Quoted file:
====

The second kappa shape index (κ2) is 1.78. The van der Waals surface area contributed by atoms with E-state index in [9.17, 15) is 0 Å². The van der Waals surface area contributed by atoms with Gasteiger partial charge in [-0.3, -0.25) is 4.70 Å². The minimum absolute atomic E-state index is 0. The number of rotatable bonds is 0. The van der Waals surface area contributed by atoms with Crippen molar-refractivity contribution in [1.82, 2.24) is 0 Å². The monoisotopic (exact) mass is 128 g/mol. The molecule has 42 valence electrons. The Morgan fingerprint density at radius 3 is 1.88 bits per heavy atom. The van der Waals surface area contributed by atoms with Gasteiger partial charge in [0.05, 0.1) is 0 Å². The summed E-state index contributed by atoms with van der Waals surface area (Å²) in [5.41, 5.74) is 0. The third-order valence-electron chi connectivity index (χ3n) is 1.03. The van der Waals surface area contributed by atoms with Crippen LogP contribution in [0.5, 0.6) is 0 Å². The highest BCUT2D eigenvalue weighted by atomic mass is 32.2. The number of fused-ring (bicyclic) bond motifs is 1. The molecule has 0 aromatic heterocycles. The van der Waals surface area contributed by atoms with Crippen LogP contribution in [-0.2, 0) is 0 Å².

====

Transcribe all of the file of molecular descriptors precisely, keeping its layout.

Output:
The second kappa shape index (κ2) is 1.78. The van der Waals surface area contributed by atoms with E-state index in [9.17, 15) is 0 Å². The van der Waals surface area contributed by atoms with Gasteiger partial charge in [-0.3, -0.25) is 4.70 Å². The minimum absolute atomic E-state index is 0. The number of rotatable bonds is 0. The van der Waals surface area contributed by atoms with Crippen molar-refractivity contribution in [1.82, 2.24) is 0 Å². The monoisotopic (exact) mass is 128 g/mol. The molecule has 42 valence electrons. The Morgan fingerprint density at radius 3 is 1.88 bits per heavy atom. The van der Waals surface area contributed by atoms with Gasteiger partial charge in [0.05, 0.1) is 0 Å². The summed E-state index contributed by atoms with van der Waals surface area (Å²) in [5.41, 5.74) is 0. The third-order valence-electron chi connectivity index (χ3n) is 1.03. The van der Waals surface area contributed by atoms with Crippen LogP contribution in [0.5, 0.6) is 0 Å². The highest BCUT2D eigenvalue weighted by atomic mass is 32.2. The number of fused-ring (bicyclic) bond motifs is 1. The molecule has 0 aromatic heterocycles. The van der Waals surface area contributed by atoms with Crippen LogP contribution in [-0.2, 0) is 0 Å².